This article is about the purpose of dating. The author looks at what we can learn from Ezra 9 in our looking for a marriage partner.

Source: The Outlook, 1983. 4 pages.

Delights of dating

First love. Puppy love. First true love. Finally the real thing. Dating, courtship, engagement; what wonderful moments in our lives! Parents tell their teenagers that there is no more precious — or important! — time than dating. It can be a time of intense joy in the family circle as parents see sons and daughters pair off with partners of whom they can be proud and whom they can embrace as their very own sons and daughters. Truly the delights of dating are a major highlight in the life of every young person! You who are beyond the dating years can look back with nostalgia at those wonderful times, and you who are not yet there have much to look forward to — even though now you are not very excited about it.

Dateless parties. Rejection. Fear. Emotional black­mail. Sexual exploitation. Those too are part of the dating process. There can be no more sad and harrow­ing moments — or more important! — than those agonizing hours of disappointment in dating. It is a time of intense pain and agony in the family circle when parents see their sons and daughters pair off with part­ners of whom they cannot approve, accept young men and women who only with great reluctance can they call a son or a daughter. Truly the anguish of dating can be the greatest heartbreak and disappointment in the life of a young person — and the family! Those of you beyond the dating stage of life can look back either on the mistakes that you made or avoided, and you who are standing on the brink of that most important time in your lives, you now have the opportunity to learn from past generations to do it right. Dating is the most challenging and daring of all our human relationships.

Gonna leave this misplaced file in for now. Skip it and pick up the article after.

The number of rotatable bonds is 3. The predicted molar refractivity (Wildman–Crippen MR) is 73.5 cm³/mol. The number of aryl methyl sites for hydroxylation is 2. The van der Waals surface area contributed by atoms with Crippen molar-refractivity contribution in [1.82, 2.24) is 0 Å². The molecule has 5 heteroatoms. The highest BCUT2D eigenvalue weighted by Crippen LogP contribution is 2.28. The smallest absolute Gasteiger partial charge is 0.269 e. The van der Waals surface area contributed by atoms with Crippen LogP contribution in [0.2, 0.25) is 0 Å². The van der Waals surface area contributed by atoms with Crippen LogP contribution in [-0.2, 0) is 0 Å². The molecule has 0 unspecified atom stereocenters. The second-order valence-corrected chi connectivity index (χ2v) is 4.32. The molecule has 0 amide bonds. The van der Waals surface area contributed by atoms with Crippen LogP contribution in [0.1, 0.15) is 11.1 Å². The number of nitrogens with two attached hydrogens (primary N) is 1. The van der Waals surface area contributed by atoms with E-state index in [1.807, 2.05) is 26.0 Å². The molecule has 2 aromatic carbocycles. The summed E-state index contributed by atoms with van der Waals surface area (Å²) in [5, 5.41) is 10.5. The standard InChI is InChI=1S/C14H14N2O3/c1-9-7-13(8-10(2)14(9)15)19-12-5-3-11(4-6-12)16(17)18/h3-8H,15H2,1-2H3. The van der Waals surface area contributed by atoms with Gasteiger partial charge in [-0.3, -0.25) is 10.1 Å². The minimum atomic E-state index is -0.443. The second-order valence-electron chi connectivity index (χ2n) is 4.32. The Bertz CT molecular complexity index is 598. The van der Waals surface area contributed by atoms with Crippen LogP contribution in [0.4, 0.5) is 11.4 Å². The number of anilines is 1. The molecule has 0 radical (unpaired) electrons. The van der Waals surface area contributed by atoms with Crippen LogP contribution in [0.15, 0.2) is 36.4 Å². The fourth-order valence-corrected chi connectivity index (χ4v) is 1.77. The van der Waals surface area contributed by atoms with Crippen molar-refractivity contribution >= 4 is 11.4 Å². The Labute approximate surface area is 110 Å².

A Lesson from Ezra🔗

So it has been down through history. During the days of Ezra, Israel was at one of the great moments in her history. Years ago she had squandered the spiritual in­heritance that God had given to her, she had neglected the spiritual heritage of Abraham, Isaac, and Jacob. But God, through His powerful and miraculous hand, had brought back a small section of the people called "The remnant" who were rebuilding the walls of Jerusalem, building a new temple, and were preparing to serve God again as He had commanded them cen­turies before. What a great moment in their history! What a dramatic step in preparation for the Messiah's coming! Certainly at this high point in Israel's life you would expect a time of fervent prayer. Fervent prayer there was, but for a reason we might never suspect.

Ezra 9 contains one of the most fervent, emotional, touching prayers recorded in the Bible, and it is about the delights — and disasters! — of dating. Here at the very pinnacle of spirituality, the most pressing problem is a problem of courtship and marriage. Satan has often successfully used that as a tool of his trade. He employs it century after century, and almost always with a good measure of success. What Satan did at the pinnacle of Israel's spiritual growth, he can do at the pinnacle of ours — or any place below that. That is why the timeless prayer of Ezra has been prayed by generation after generation of pious parents, and why even the boys and girls of this morning will some day be praying this prayer when their children reach dating age. It is fitting that while we see the delights of dating, we also look at the dangers, and consider the pressing need to date as God desires.

The passage that probably pops into most parents' minds is, "Do not be yoked together with unbelievers" 2 Corinthians 6:14. That is a good verse, but remember that when a son or daughter is dating he or she can make almost any prospective partner sound like a wonderful Christian. Unbelief soon gets very difficult for them to define. That is why Ezra's prayer is of great help to me as I seek to lead young people through the delightful, yet dangerous stage of life. Let's take a closer look at the prayer.

A confession🔗

Ezra opens the prayer with a confession of sins. He begins with the gross sins that Israel had committed, sins which caused them to be taken into captivity. Those sins were so serious that God determined they should no longer be a nation. It was a terrible penalty to pay, but the twin sins of idolatry and unfaithfulness had certain­ly been great enough to warrant this punishment. The continual rejection of the prophets and the debasing of the priesthood gave God's justice no other choice. So serious was the sin of this Old Testament people that they lost everything with God. Listen to the first paragraph of the prayer: